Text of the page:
Volume XLII-4/W8
Int. Arch. Photogramm. Remote Sens. Spatial Inf. Sci., XLII-4/W8, 61–68, 2018
https://doi.org/10.5194/isprs-archives-XLII-4-W8-61-2018
© Author(s) 2018. This work is distributed under
the Creative Commons Attribution 4.0 License.
Int. Arch. Photogramm. Remote Sens. Spatial Inf. Sci., XLII-4/W8, 61–68, 2018
https://doi.org/10.5194/isprs-archives-XLII-4-W8-61-2018
© Author(s) 2018. This work is distributed under
the Creative Commons Attribution 4.0 License.

  11 Jul 2018

11 Jul 2018

GEO-C: ENABLING OPEN CITIES AND THE OPEN CITY TOOLKIT

C. Granell1, D. Bhattacharya2, S. Casteleyn1, A. Degbelo3, M. Gould1,4, C. Kray3, M. Painho2, and S. Trilles1 C. Granell et al.
  • 1GEOTEC, Institute of New Imaging Technologies, Universitat Jaume I, Castellón, Spain
  • 2NOVA Information Management School, Universidade Nova de Lisboa, Lisbon, Portugal
  • 3Institute for Geoinformatics, University of Muenster, Muenster, Germany
  • 4Environmental Systems Research Institute (ESRI), Redlands, CA, USA

Keywords: Open cities, Smart cities, GIScience, participation, transparency, Open City Toolkit, doctoral programme, GEO-C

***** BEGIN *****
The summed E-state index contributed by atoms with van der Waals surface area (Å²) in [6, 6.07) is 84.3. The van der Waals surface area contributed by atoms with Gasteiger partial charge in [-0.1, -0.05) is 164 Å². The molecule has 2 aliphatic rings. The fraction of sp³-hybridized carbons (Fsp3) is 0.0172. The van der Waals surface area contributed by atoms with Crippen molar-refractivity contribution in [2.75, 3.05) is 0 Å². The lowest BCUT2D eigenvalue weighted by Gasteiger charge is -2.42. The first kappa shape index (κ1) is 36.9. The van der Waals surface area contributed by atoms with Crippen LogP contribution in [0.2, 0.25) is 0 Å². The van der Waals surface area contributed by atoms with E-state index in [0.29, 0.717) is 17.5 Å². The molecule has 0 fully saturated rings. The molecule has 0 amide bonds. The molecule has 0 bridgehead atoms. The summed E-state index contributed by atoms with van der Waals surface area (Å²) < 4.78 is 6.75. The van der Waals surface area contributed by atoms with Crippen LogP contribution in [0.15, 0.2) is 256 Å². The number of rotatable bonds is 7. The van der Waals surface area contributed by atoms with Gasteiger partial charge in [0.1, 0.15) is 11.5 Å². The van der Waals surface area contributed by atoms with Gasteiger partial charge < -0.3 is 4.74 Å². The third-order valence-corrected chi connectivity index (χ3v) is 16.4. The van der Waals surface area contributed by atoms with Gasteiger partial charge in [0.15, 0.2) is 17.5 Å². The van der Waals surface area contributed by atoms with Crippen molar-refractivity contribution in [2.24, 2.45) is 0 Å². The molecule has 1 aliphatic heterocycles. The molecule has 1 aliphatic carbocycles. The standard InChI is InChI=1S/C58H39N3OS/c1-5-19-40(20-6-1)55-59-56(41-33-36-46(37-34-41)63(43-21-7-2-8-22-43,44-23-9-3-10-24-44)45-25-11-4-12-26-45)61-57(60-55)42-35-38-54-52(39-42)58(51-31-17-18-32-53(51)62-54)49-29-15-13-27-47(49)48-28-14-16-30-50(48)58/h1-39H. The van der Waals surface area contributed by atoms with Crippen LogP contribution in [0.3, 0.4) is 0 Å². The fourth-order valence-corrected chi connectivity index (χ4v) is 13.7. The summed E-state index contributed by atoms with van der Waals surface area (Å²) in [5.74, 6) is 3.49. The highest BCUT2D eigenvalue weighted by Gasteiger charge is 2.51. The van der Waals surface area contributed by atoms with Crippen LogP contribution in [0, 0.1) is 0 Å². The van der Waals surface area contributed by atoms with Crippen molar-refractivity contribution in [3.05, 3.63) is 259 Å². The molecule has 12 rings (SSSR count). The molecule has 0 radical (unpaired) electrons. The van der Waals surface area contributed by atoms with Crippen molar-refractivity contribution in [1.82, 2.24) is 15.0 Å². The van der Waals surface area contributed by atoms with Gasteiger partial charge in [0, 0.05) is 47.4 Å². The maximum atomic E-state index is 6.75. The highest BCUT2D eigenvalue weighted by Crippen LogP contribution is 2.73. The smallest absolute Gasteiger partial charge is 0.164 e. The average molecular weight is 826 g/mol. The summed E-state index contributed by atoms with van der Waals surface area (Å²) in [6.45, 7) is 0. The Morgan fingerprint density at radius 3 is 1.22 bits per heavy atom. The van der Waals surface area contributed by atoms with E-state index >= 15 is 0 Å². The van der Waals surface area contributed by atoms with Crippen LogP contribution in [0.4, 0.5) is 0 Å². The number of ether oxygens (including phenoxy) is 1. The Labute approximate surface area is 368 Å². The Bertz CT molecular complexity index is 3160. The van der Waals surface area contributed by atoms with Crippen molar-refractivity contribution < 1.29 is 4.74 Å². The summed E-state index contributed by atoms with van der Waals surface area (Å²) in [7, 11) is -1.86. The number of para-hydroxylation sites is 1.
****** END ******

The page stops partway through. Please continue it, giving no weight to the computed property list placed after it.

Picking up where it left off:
Abstract. The GEO-C doctoral programme, entitled “Geoinformatics: Enabling Open Cities”, is funded by the EU Marie Skłodowska-Curie actions (International Training Networks (ITN), European Joint Doctorates) until December 2018, and is managed by three European universities in Germany, Portugal and Spain. 15 doctoral grantholders (Early Stage Researchers) were selected to work on specific three-year projects, all contributing to improving the notion of open cities, and specifically to an Open City Toolkit of methodologies, code, and best practice examples. Contributions include volunteered geographic information (VGI), public information displays, mobility apps to encourage green living, providing open data to immigrant populations, reducing the second-order digital divide, sensing of quality of life, proximity based privacy protection, and spatio-temporal online social media analysis. All doctoral students conducted long-term visits and were embedded in city governments and businesses, to gain experience from multiple perspectives in addition to the researcher and users’ perspective. The projects are situated within three areas: transparency, participation, and collaboration. They took mostly a bottom-up (citizen-centric) approach to (smart) open cities, rather than relying on large IT companies to create smart open cities in a top-down manner. This paper discusses the various contributions to enabling open cities, explains in some detail the Open City Toolkit, and its possible uses and impact on stakeholders. A follow-up doctoral program has been solicited and, if successful, will continue this line of research and will strengthen aspects of privacy, data provenance, and trust, in an effort to improve relations between data (e.g. news) publishers and consumers.